cardstock printer paper
5” x 7” – 9” x 12”
Round, size 2
In your sketchbook, list 6 of your most memorable childhood birthday experiences.
From that list, choose 1 memory to base your comic on.
In your sketchbook, draw three rows of four panels on a single page. Each row will be a comic.
In pencil, fill in the rows of panels with 3 different sketches of the memory you chose.
Revise each version of the comic to be as different as possible.
Do not use words; focus on telling the story through visuals. Show the motion of the characters across the 4 panels.
Think about how you can use the 4 panels to expand a single moment or action, or jump from scene to scene.
Print out the panel template onto cardstock paper. From your sketches, pick your favorite version of the comic.
Using the non-photo blue pencil, look at your sketch, and draw your sketch into the panels on the cardstock paper.
Go over your blue pencil sketch one more time, adding details and refinements.
Use brush and ink to go over your non-photo blue pencil lines to create the finished comic strip.
“The experience of making the comic strip felt fun and personal for me. As someone who enjoys making comics about daily experiences, I thought the project was very rewarding.
However, one aspect I was challenged in was the limited panels. Normally, I have more control over the length of the story, so having to work in four panels was different. Although I struggled with this, ultimately the lesson helped me compress information into a few panels.
I also think that I learned about narrative and structure throughout the process because I tend to focus on characters’ emotions within a comic, rather than the events happening around them. In addition, using the brush with ink was a new experience because I usually work in brush or micron pen. The new level of control over the brush was slightly unfamiliar, but I loved being able to change the line quality very easily.
During this experience I learned how to work with a new medium and also discovered more about the portrayal of information in comics!”
“I loved making this comic strip, the first that I’ve made ever. I’ll be honest, it was a lot harder than I anticipated. But the overall prompt of the most memorable birthday I’ve had was really fun to brainstorm for and I think thinking of a narrative that would be interesting was my favorite part of this project.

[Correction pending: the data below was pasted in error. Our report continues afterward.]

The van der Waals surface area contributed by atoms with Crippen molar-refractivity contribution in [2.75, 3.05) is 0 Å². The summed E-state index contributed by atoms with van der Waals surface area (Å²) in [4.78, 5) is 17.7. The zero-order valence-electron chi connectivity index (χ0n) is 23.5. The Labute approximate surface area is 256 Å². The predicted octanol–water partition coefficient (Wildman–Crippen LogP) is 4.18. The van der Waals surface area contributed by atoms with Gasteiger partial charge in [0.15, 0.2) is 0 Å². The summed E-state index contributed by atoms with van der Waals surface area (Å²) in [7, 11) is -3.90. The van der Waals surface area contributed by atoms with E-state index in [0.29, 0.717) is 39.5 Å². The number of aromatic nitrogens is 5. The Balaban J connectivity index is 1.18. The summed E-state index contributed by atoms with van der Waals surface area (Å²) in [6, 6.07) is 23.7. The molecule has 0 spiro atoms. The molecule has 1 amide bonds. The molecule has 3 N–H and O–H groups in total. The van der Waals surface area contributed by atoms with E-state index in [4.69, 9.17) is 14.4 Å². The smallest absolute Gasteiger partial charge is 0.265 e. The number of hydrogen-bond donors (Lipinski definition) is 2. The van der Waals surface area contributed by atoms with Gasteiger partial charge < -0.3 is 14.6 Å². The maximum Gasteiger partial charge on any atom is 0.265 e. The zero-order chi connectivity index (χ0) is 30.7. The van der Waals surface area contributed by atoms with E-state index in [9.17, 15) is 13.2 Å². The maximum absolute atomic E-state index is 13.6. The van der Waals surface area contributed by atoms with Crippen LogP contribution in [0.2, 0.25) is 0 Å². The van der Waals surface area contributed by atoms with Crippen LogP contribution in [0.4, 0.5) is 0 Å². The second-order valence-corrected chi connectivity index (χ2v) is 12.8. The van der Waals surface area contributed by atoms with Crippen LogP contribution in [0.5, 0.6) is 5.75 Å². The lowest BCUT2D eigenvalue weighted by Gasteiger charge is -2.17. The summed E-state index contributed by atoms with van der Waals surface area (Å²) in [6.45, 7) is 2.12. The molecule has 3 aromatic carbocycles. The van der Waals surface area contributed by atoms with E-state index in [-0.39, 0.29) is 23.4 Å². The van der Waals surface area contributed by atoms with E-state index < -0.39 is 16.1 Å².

In terms of the actual sketching and illustrating part of it, it definitely was a lot harder for me. I think that’s because I had a tough time having each panel flow together well. I felt that a lot of the placement of my subjects were awkward at first and I got frustrated trying to make them appear natural.
The actual medium of the ink and the size 2 watercolor brush was really interesting and familiar. But it was definitely another challenge because it required a lot of concentration and detail. This project made me think about the necessities in communicating a story and keeping an illustration concise. Sometimes I try and go overboard with the amount of detail but with this project, I couldn’t do that.
It was definitely a challenge for me, but it was a really fun and interesting thing to explore. And I’d love to reattempt and create more comic strips in the future.”
“Sometimes the best works are the ones that are based on each individual artists’ personal experience, because not only do we get such a diverse variety of results, we also tend to be more motivated and invested when it comes to telling our own stories through our artworks.
This particular prompt was really fun to brainstorm because I had to look back on my past birthdays and that brought up lots of fun and nostalgic memories. I think creating the piece was a really good practice in narrative art because the project required me to translate a story into a coherent sequence of drawings.
Limiting it to only 4 panels was a necessary challenge because it forced me to determine the main focus of the story and weed out unnecessary elements. Only using black and white was also really helpful for me in terms of thinking about lights and shadows. When I’m working with colors, the lighting of the work is usually secondary and becomes slightly vague, but with black and white I was forced to create a light source and determine where and how the shadows fall.
Overall, I really had fun making this comic strip and would like to do more of these in the future.”